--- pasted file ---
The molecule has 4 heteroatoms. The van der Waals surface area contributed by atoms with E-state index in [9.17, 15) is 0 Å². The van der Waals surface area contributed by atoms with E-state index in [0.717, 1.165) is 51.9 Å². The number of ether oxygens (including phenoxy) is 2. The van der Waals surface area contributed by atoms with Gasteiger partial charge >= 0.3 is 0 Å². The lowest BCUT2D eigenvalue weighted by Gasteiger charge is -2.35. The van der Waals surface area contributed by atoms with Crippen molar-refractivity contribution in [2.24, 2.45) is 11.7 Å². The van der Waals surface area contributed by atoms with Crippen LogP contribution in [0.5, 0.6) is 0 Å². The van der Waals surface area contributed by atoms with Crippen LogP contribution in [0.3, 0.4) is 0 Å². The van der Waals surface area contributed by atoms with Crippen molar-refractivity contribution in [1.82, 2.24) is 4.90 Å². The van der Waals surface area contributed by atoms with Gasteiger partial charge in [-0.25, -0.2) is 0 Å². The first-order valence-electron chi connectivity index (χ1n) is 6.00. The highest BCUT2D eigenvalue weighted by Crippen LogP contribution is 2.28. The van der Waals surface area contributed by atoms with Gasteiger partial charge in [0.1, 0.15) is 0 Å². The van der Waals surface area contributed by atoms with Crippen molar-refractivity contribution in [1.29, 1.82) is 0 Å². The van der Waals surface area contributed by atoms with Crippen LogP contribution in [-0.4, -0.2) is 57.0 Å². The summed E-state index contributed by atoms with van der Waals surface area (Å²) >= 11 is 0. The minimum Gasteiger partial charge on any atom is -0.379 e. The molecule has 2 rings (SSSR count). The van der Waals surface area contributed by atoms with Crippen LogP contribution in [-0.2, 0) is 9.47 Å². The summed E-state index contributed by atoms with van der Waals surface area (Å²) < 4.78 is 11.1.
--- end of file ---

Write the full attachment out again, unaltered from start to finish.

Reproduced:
The molecule has 4 heteroatoms. The van der Waals surface area contributed by atoms with E-state index in [9.17, 15) is 0 Å². The van der Waals surface area contributed by atoms with E-state index in [0.717, 1.165) is 51.9 Å². The number of ether oxygens (including phenoxy) is 2. The van der Waals surface area contributed by atoms with Gasteiger partial charge >= 0.3 is 0 Å². The lowest BCUT2D eigenvalue weighted by Gasteiger charge is -2.35. The van der Waals surface area contributed by atoms with Crippen molar-refractivity contribution in [2.24, 2.45) is 11.7 Å². The van der Waals surface area contributed by atoms with Crippen LogP contribution in [0.5, 0.6) is 0 Å². The van der Waals surface area contributed by atoms with Crippen LogP contribution in [0.3, 0.4) is 0 Å². The van der Waals surface area contributed by atoms with Crippen molar-refractivity contribution in [1.82, 2.24) is 4.90 Å². The van der Waals surface area contributed by atoms with Gasteiger partial charge in [-0.25, -0.2) is 0 Å². The first-order valence-electron chi connectivity index (χ1n) is 6.00. The highest BCUT2D eigenvalue weighted by Crippen LogP contribution is 2.28. The van der Waals surface area contributed by atoms with Gasteiger partial charge in [0.1, 0.15) is 0 Å². The van der Waals surface area contributed by atoms with Crippen molar-refractivity contribution in [1.29, 1.82) is 0 Å². The van der Waals surface area contributed by atoms with Crippen LogP contribution in [-0.4, -0.2) is 57.0 Å². The summed E-state index contributed by atoms with van der Waals surface area (Å²) >= 11 is 0. The minimum Gasteiger partial charge on any atom is -0.379 e. The molecule has 2 rings (SSSR count). The van der Waals surface area contributed by atoms with Crippen LogP contribution in [-0.2, 0) is 9.47 Å². The summed E-state index contributed by atoms with van der Waals surface area (Å²) < 4.78 is 11.1.